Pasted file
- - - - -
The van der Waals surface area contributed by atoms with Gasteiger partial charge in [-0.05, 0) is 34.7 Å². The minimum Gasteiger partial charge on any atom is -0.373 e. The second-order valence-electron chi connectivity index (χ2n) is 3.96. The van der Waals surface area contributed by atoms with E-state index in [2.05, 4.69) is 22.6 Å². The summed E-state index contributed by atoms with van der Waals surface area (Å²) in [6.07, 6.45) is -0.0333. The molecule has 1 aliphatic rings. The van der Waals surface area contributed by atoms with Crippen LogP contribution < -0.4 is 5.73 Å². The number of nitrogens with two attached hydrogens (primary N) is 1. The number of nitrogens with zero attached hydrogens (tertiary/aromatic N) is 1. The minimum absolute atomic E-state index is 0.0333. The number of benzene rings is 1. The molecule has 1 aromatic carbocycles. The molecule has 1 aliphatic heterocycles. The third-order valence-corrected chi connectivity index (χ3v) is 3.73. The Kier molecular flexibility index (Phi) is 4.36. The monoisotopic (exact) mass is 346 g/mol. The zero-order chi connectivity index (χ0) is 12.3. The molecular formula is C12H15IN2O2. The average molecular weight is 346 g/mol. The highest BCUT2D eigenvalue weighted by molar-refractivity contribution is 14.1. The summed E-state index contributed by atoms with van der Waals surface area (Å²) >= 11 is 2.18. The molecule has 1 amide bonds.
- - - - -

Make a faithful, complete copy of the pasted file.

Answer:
The van der Waals surface area contributed by atoms with Gasteiger partial charge in [-0.05, 0) is 34.7 Å². The minimum Gasteiger partial charge on any atom is -0.373 e. The second-order valence-electron chi connectivity index (χ2n) is 3.96. The van der Waals surface area contributed by atoms with E-state index in [2.05, 4.69) is 22.6 Å². The summed E-state index contributed by atoms with van der Waals surface area (Å²) in [6.07, 6.45) is -0.0333. The molecule has 1 aliphatic rings. The van der Waals surface area contributed by atoms with Crippen LogP contribution < -0.4 is 5.73 Å². The number of nitrogens with two attached hydrogens (primary N) is 1. The number of nitrogens with zero attached hydrogens (tertiary/aromatic N) is 1. The minimum absolute atomic E-state index is 0.0333. The number of benzene rings is 1. The molecule has 1 aromatic carbocycles. The molecule has 1 aliphatic heterocycles. The third-order valence-corrected chi connectivity index (χ3v) is 3.73. The Kier molecular flexibility index (Phi) is 4.36. The monoisotopic (exact) mass is 346 g/mol. The zero-order chi connectivity index (χ0) is 12.3. The molecular formula is C12H15IN2O2. The average molecular weight is 346 g/mol. The highest BCUT2D eigenvalue weighted by molar-refractivity contribution is 14.1. The summed E-state index contributed by atoms with van der Waals surface area (Å²) >= 11 is 2.18. The molecule has 1 amide bonds.